Martin Luther King Jr. Field Trips (In Person and Virtual)
A variety of sites across the country offer educational experiences related to Dr. King. If you can’t visit in person, you’ll also find video tours and virtual field trips to explore.
- Smithsonian Collection: Dr. Martin Luther King Jr. (Virtual)
- Martin Luther King, Jr. National Historical Park (Georgia)
- Martin Luther King, Jr. Memorial (Washington D.C.)
- The King Center (Atlanta, Georgia)
- National Civil Rights Museum at the Lorraine Hotel (Memphis, Tennessee)
- Civil Rights Memorial Center (Montgomery, Alabama)
Martin Luther King Jr. Worksheets, Activities, and Lesson Plans
Find engaging and purposeful ways to teach Martin Luther King Jr. for kids, from pre-K through high school, with these top resources.
Martin Luther King Jr. Day of Service
Each year, people across the country use the Martin Luther King Jr. Day holiday to give back to their communities. Organize a day of service with your students to join the movement.
Learn more: Martin Luther King Jr. Day of Service at U.S. Department of the Interior
Meaningful Martin Luther King Jr. Classroom Activities
Our roundup of Martin Luther King Jr. activities includes coloring pages, classroom lessons, school and community activities, and much more.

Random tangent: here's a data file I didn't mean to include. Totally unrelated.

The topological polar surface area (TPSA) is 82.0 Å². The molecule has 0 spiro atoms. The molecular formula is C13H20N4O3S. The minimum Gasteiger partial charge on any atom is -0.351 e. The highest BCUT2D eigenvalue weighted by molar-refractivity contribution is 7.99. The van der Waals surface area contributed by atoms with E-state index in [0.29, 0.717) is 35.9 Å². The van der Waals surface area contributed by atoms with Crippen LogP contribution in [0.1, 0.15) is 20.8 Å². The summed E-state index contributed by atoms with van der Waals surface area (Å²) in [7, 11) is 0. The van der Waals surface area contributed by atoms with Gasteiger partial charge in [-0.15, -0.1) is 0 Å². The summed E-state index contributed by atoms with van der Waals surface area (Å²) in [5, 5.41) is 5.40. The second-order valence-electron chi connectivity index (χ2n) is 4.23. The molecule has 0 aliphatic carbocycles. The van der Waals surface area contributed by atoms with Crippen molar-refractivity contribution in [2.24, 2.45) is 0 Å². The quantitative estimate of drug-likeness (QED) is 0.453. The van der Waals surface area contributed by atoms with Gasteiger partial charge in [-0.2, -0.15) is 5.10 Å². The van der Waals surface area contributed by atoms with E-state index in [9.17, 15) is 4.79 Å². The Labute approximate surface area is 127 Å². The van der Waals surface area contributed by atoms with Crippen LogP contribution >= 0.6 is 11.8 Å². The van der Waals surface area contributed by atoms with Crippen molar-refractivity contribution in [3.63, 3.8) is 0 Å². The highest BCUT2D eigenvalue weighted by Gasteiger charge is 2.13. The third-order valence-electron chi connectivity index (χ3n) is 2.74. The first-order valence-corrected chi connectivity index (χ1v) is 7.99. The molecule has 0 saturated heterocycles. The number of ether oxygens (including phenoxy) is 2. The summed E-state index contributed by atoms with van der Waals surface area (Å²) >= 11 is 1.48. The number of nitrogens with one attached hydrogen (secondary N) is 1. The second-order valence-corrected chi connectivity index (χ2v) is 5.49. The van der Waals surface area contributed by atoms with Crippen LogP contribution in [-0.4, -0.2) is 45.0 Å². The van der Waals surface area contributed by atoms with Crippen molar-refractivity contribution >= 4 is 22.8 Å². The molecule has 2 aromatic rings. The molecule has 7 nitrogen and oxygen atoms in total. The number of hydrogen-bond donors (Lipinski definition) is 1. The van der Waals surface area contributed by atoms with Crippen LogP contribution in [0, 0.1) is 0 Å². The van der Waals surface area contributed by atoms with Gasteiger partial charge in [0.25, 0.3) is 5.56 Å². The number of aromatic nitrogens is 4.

Martin Luther King Jr. Worksheets
These free Martin Luther King Jr. worksheets include four printable pages, including a student handout, reading comprehension questions, a writing activity, and a graphic organizer.
Try it: Martin Luther King Jr. Worksheets at We Are Teachers
Martin Luther King Jr. Lesson Plans
For full lesson plans, check out:
- Learning and Living the Legacy of Martin Luther King, Jr. at NEA
- The March on Washington and Its Impact at PBS
- Martin Luther King Jr.’s “I Have a Dream” Speech as a Work of Literature at PBS
- Dr. Martin Luther King Jr.’s “I Have a Dream” Speech as Visual Text at PBS
- Music and Speeches at the March on Washington at PBS
- MLK Jr.’s “Letter From a Birmingham Jail” and the Capitol Hill Attack at PBS
- Dr. Martin Luther King, Jr.’s Legacy of Racial and Social Justice: A Curriculum for Empowerment at National Park Service
- Dr. King’s Dream at EDSITEment!
- Teaching About Martin Luther King Jr. at Civil Rights Teaching
- Teaching and Learning About Martin Luther King Jr. at The New York Times
Books About Dr. Martin Luther King Jr. for Kids and Teens
One of the best ways to teach Martin Luther King Jr. for kids is through the many amazing books about him. Take a look at these book lists we compiled: